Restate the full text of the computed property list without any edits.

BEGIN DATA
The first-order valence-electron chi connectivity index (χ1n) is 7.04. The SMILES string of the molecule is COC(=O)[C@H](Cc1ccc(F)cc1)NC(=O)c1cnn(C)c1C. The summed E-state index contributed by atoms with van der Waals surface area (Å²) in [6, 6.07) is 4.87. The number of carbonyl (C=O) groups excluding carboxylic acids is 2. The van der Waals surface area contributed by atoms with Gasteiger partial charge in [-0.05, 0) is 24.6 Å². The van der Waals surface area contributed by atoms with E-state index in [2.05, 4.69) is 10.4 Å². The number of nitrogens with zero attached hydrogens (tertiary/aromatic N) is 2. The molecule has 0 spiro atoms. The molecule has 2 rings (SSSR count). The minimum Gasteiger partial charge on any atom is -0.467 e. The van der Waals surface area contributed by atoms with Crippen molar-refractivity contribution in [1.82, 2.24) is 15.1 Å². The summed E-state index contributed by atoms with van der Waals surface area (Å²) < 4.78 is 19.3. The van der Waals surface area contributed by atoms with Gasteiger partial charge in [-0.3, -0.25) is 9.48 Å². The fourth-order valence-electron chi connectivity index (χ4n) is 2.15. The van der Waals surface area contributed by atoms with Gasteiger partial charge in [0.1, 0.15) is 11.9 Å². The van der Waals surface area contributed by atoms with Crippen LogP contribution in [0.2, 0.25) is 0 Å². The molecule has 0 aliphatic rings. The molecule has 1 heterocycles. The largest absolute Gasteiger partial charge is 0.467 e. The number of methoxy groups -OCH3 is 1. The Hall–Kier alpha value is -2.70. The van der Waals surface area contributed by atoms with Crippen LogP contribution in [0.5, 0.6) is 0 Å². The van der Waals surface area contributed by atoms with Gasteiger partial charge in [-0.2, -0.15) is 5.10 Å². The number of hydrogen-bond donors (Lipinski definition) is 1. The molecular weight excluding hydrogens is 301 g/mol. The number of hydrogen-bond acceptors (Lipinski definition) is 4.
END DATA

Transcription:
The first-order valence-electron chi connectivity index (χ1n) is 7.04. The SMILES string of the molecule is COC(=O)[C@H](Cc1ccc(F)cc1)NC(=O)c1cnn(C)c1C. The summed E-state index contributed by atoms with van der Waals surface area (Å²) in [6, 6.07) is 4.87. The number of carbonyl (C=O) groups excluding carboxylic acids is 2. The van der Waals surface area contributed by atoms with Gasteiger partial charge in [-0.05, 0) is 24.6 Å². The van der Waals surface area contributed by atoms with E-state index in [2.05, 4.69) is 10.4 Å². The number of nitrogens with zero attached hydrogens (tertiary/aromatic N) is 2. The molecule has 0 spiro atoms. The molecule has 2 rings (SSSR count). The minimum Gasteiger partial charge on any atom is -0.467 e. The van der Waals surface area contributed by atoms with Crippen molar-refractivity contribution in [1.82, 2.24) is 15.1 Å². The summed E-state index contributed by atoms with van der Waals surface area (Å²) < 4.78 is 19.3. The van der Waals surface area contributed by atoms with Gasteiger partial charge in [-0.3, -0.25) is 9.48 Å². The fourth-order valence-electron chi connectivity index (χ4n) is 2.15. The van der Waals surface area contributed by atoms with Gasteiger partial charge in [0.1, 0.15) is 11.9 Å². The van der Waals surface area contributed by atoms with Crippen LogP contribution in [0.2, 0.25) is 0 Å². The molecule has 0 aliphatic rings. The molecule has 1 heterocycles. The largest absolute Gasteiger partial charge is 0.467 e. The number of methoxy groups -OCH3 is 1. The Hall–Kier alpha value is -2.70. The van der Waals surface area contributed by atoms with Crippen LogP contribution in [0.5, 0.6) is 0 Å². The van der Waals surface area contributed by atoms with Gasteiger partial charge in [-0.2, -0.15) is 5.10 Å². The number of hydrogen-bond donors (Lipinski definition) is 1. The molecular weight excluding hydrogens is 301 g/mol. The number of hydrogen-bond acceptors (Lipinski definition) is 4.